3. There are no false detections, i.e. the measurement error cannot result in a positive detection when eDNA is not present in the sample.

Importantly, this formulation produces estimates of the effect sizes which:

Installing artemis

The artemis installation guide can be found here.

A note on included sample data

Since artemis was originally written to analyze aquatic eDNA samples, the examples and sample data included in the package (see ?eDNA_data) reference variables that are specific to aquatic eDNA survey data. These variables include volume (the the number of mililiters of water that went through the filter in each sample) and distance (the distance in meters from the source of eDNA). For example, eDNA_data is from a “live car” experiment, where eDNA was sampled at known distances from a source of eDNA (fish in a net pen in unidirectional flow).

In the following examples, tech_rep refers to qPCR replicates generated from a single extracted sample or filter; rep refers to a single extracted filter or sample.

Overview of artemis Functionality

The functions included in artemis can be grouped into a few categories; each category is either introduced in this vignette, or addressed in detail by its own vignette. Available vignettes are linked to individually below:

  1. Simulation of data
  2. Modeling data
  3. Conducting post-hoc analyses
  4. Conducting power and precision analyses

These categories are addressed in the sections that follow.

The artemis package also includes methods for R's plot(), summary(), data.frame(), and predict() functions.

Post-hoc analyses (p(detect))

Often purpose of an eDNA sampling study is to inform a field sampling protocol. For these cases, we often want to know how likely we are to detect eDNA, given the way that we sampled. est_p_detect() returns the probability of getting a detection across all planned samples and replicates, where n_rep represents the product of the number of filters and technical replicates for each filter. For example, if you planned to take 2-5 filters at each variable level and then complete 6 extractions for each filter, that would be n_rep = 12:30.

p_detect = est_p_detect(variable_levels = c(Intercept = 1, 
                                            Distance = 100),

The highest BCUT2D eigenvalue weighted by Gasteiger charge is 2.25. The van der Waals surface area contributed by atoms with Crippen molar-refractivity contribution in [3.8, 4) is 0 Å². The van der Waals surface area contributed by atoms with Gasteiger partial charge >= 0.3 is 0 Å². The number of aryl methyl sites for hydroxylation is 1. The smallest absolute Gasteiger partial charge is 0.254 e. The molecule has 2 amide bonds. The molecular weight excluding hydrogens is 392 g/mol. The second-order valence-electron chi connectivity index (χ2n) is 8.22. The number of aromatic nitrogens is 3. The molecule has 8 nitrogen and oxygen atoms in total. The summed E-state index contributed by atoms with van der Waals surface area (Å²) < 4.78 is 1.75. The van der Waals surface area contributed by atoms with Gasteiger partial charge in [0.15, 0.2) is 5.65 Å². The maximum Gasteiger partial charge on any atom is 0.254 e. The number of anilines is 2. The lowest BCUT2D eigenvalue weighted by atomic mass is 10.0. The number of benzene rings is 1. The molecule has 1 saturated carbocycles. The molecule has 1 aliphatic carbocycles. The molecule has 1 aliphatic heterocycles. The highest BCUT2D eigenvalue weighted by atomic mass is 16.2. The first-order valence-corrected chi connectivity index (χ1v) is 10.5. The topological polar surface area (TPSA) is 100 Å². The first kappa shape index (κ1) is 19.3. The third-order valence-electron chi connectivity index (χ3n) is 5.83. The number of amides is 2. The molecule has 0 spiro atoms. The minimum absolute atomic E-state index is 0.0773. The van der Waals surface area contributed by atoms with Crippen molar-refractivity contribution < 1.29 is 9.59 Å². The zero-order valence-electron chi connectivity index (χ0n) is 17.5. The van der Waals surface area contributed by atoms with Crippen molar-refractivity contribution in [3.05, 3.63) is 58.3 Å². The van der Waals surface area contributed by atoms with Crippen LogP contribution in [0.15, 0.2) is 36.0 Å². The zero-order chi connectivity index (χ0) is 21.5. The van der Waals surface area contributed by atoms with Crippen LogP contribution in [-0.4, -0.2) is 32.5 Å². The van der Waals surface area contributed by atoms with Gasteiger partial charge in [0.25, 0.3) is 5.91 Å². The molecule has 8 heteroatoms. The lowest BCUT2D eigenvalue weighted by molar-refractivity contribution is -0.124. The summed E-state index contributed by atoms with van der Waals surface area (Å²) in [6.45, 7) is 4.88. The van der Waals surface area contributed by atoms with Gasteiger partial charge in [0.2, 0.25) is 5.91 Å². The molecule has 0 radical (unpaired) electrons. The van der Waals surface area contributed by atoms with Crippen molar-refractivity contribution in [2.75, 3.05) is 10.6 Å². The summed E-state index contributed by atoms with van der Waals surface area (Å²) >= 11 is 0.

betas = c(Intercept = -10.5, Distance = -0.03),
                        ln_eDNA_sd = 1, 
                        std_curve_alpha = 21.2, std_curve_beta = -1.5,
                        n_rep = 12:30)
p_detect
#> Variable levels: 
#> Intercept  Distance 
#>         1       100 
#> 
#>    n_reps  p_detect
#> 1      12 0.8646429
#> 2      13 0.8854212
#> 3      14 0.9030098
#> 4      15 0.9178985
#> 5      16 0.9305016
#> 6      17 0.9411701
#> 7      18 0.9502009
#> 8      19 0.9578454
#> 9      20 0.9643164
#> 10     21 0.9697941
#> 11     22 0.9744309
#> 12     23 0.9783560
#> 13     24 0.9816785
#> 14     25 0.9844909
#> 15     26 0.9868717
#> 16     27 0.9888870
#> 17     28 0.9905929
#> 18     29 0.9920370
#> 19     30 0.9932593

We can also plot this,

plot(p_detect)

plot of chunk unnamed-chunk-3

Alternatively, we can also use a fit model to estimate the p(detect) for a set of circumstances. Unlike the above, using a fit model allows us to estimate the probability of detection with the uncertainty in our effect size estimates taken into account.

model_fit = eDNA_lm(Cq ~ Distance_m + Volume_mL, 
                    data = eDNA_data,
                    std_curve_alpha = 21.2, std_curve_beta = -1.5,
                    seed = 1234,
                    chains = 1)

# Intercept is automatically supplied if in model_fit
p_detect2 = est_p_detect(variable_levels = c(Distance_m = 100,
                                             Volume_mL = 50),
                        model_fit = model_fit, 
                        n_rep = 1:12)

print(p_detect2)

and we can plot the results,

plot(p_detect2, error_width = 0.1)